David Coulthard, the British former Formula One racing driver and runner-up in the 2001 Formula One World Drivers' Championship, shares his favourite haunts in Prague - a city of water, historic buildings, cobbled lanes and surprising walks.
The fast track ace reveals he's also quick on the camera trigger with plenty to focus on in the ancient city of St Wenceslas, and reveals his favourite places to eat, drink and sleep.
Prague is a beautiful city and any place that is surrounded by water gets a big tick in the box from me. I have been there many times over the years and I can wander comfortably around the city without having to look at a map. It truly is an amazing place, given the fact that many historic buildings had to be repaired or rebuilt after the United States mistakenly bombed it at the end of the war.
What should I take?
You do need good walking shoes as the streets of Prague are a maze of cobbles. It’s a compact city, best explored on foot. I love taking photographs so I always make sure I take a good camera. I like to take photos of stained-glass windows and that’s why I’m a big fan of St Vitus Cathedral. The north nave of the building has a beautiful window that portrays the Czech patron saint, St Wenceslas.
What’s the first thing you do when you arrive?
If the weather is good, I have a coffee or a Czech beer, like a Budvar, on the terrace of the Four Seasons. I’m always on the road as a BBC Formula One commentator between March and November, so it’s nice to unwind, sit back and watch the world go by when I get the chance.
Where’s the best place to stay?
I love staying at the Four Seasons in the Old Town. It has a great location overlooking the Vltava River and is steps from Charles Bridge. The hotel has a new Italian restaurant called CottoCrudo, which serves a fantastic breakfast.
Where would you meet friends for a drink?
I like the Hemingway Bar. It is tiny but it has a stylish interior and a real buzz about it. It has an extensive cocktail list and the bar staff are great. You can sit at the bar to watch the bartenders make the cocktails with fresh ingredients. Prices are high by Czech standards, but they are around just under £5 (A$11) a cocktail.
Where is the best place for lunch?
You can’t visit Prague without going to Kampa Park. It’s a fantastic restaurant that serves delicious fish and meat dishes and it has a wonderful riverside terrace that overlooks the Charles Bridge. The service and atmosphere are fantastic and I’ve never had a bad meal there.
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And for dinner?
La Finestra is a great Italian restaurant serving lovely seafood including fresh and tasty fish, linguine with fresh tomato sauce, mozzarella and rocket pesto. It’s the best Italian in Prague.
Where would you take a first-time visitor?
Prague has a great mix of Gothic, Romanesque, baroque and art nouveau architecture. I like to stroll across Charles Bridge as you can enjoy fantastic views of the city on both sides. Commissioned by King Charles IV and built in the 14th Century, it connects the left and right bank of Prague with the castle sitting high up on the hill.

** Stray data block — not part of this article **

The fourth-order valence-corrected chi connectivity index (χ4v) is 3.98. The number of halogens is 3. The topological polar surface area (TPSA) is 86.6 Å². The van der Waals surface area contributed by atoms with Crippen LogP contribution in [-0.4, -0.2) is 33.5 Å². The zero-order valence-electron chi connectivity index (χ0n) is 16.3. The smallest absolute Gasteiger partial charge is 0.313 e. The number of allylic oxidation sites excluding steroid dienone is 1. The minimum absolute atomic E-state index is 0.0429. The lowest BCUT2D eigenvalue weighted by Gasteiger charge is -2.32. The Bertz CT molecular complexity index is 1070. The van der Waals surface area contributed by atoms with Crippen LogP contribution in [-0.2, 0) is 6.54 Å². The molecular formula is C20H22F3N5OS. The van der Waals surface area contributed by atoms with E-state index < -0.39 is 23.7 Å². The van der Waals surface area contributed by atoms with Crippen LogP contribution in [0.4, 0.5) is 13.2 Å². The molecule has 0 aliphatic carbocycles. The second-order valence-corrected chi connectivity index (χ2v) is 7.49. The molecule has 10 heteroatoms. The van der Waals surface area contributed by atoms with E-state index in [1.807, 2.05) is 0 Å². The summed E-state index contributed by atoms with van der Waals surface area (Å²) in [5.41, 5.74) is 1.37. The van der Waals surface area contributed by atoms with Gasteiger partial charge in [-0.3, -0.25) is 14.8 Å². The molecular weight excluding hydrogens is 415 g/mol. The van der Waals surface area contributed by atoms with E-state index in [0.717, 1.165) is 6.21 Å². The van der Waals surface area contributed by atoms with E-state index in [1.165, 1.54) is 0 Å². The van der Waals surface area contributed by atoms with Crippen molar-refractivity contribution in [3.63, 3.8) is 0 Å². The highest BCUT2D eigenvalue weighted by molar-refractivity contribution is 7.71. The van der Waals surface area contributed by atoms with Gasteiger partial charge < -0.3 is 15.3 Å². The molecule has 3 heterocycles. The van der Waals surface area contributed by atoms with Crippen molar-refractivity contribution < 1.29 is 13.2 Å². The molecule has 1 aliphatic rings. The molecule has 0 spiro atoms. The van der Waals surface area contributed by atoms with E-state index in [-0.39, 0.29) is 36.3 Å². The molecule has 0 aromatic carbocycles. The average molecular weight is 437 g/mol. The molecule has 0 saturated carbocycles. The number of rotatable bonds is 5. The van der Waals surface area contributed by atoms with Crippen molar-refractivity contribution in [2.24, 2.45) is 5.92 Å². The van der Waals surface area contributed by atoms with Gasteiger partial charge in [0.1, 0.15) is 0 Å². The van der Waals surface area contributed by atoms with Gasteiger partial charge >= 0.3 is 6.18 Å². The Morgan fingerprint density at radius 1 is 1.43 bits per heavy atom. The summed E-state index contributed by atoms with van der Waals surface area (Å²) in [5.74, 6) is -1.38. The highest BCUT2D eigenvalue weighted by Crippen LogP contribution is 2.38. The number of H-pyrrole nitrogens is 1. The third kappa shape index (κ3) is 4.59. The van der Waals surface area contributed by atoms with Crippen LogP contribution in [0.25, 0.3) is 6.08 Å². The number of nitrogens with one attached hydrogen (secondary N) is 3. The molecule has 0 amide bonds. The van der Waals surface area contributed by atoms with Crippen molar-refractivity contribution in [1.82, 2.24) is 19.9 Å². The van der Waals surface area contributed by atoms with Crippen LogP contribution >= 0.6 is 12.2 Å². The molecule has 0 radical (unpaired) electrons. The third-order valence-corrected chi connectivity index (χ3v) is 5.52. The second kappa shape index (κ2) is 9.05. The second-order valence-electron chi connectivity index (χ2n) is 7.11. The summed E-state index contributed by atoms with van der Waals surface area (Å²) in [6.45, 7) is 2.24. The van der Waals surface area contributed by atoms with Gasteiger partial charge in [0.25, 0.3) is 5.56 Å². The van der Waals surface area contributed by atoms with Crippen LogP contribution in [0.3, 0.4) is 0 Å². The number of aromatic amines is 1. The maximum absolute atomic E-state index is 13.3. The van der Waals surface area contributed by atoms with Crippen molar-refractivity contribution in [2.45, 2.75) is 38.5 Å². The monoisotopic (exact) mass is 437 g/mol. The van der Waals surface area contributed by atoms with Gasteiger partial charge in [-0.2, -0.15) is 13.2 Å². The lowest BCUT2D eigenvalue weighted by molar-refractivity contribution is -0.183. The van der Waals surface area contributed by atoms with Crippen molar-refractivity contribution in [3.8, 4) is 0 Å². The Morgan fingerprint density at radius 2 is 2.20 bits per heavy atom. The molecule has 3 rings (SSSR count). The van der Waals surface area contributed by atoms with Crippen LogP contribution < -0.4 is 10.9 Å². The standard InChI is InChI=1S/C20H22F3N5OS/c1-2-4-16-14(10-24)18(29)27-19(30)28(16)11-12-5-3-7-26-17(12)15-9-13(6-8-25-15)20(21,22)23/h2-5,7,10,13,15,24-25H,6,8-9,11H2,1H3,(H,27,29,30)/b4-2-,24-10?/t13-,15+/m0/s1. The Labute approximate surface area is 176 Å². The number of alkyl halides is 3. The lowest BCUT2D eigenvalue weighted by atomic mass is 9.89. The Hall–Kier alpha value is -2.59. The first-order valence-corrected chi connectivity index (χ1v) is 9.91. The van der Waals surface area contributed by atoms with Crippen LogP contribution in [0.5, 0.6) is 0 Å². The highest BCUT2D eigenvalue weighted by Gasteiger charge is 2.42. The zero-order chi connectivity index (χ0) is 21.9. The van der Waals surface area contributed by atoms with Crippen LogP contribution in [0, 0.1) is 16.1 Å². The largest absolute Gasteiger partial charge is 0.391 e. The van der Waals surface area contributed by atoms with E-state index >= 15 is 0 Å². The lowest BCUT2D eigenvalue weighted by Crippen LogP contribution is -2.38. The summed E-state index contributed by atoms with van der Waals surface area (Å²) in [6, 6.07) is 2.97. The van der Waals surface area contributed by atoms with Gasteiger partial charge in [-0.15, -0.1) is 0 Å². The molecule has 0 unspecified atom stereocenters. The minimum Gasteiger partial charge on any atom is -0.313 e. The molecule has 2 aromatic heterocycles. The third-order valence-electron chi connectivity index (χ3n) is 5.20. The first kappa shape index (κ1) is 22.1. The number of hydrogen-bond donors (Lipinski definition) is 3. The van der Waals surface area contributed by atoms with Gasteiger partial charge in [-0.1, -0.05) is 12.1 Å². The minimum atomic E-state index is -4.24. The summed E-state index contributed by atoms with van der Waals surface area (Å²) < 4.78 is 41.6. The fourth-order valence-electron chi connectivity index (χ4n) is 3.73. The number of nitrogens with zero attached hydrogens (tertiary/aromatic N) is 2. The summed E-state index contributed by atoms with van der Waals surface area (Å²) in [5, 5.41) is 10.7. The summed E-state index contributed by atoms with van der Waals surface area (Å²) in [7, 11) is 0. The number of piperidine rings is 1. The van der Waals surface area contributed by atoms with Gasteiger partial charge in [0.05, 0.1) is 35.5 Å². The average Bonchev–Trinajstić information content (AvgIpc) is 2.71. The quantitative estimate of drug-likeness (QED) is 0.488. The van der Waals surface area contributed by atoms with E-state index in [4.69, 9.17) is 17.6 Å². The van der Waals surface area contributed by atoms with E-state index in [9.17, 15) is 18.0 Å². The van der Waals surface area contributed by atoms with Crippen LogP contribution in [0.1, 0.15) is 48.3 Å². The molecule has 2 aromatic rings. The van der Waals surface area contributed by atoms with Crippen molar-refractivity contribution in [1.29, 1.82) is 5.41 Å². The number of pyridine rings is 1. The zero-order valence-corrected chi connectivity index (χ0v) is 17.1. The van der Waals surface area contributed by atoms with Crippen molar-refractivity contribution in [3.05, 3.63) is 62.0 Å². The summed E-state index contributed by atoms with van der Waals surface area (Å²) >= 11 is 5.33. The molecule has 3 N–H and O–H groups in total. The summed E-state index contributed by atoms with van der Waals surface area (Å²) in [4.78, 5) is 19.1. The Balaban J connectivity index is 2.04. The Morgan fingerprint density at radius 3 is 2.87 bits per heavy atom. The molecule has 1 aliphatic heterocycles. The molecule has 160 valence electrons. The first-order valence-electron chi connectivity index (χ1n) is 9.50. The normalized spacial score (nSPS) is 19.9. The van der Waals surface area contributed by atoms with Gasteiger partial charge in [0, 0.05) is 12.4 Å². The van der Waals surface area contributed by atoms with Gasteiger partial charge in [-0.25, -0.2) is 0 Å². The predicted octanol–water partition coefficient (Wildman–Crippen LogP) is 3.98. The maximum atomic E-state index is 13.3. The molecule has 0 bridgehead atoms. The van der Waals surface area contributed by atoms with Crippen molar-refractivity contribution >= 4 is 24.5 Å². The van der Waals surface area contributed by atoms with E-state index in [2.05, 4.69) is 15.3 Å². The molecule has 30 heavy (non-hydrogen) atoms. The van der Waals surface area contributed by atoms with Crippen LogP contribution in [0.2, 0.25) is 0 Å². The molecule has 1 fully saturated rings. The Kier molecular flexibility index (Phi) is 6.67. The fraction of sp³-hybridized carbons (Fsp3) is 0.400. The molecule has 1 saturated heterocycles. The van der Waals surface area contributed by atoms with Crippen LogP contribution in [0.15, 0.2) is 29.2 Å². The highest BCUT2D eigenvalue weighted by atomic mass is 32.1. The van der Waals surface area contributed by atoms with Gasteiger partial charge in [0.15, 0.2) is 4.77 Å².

Sometimes it takes a while to cross the bridge as you get caught up watching the street artists and jazz musicians.
I also like Prague orloj, a medieval astronomical clock located at the Old Town Hall in Wenceslas Square. The clock was first installed in 1410. It is the world’s third-oldest astronomical clock and the only one still working. There are four figures flanking the clock and across it stands a skeleton that strikes the time upon the hour while all the other figures shake their heads.
What should I avoid?
Maybe steer clear of Wenceslas Square at nights and weekends if you don’t want to see stag parties.
What should I bring home?
I bought some mosaic drinking glasses when I was last in Prague but they are more decorative than anything. I generally tend to just take home the memories.
Public transport or taxi?
I am not big on public transport but I have been told that it’s a wonderful way to get around Prague. Personally, I either prefer to drive or be driven, so a taxi is better for me.
Manbag or money belt?
I travel light so I don’t have a manbag or a money belt. I don’t like to walk around looking like a tourist. I prefer to keep under the radar.
Anywhere that isn’t your kind of town?
Stuttgart is not a very pretty town but it’s a major business hub. I’ve been several times a year for work over the past 20 years but it’s not visually stimulating or exciting enough for me.
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David Coulthard is a commentator for the BBC’s Formula One coverage team.
This article was written by Olivia Buxton from The Daily Telegraph and was legally licensed through the NewsCred publisher network.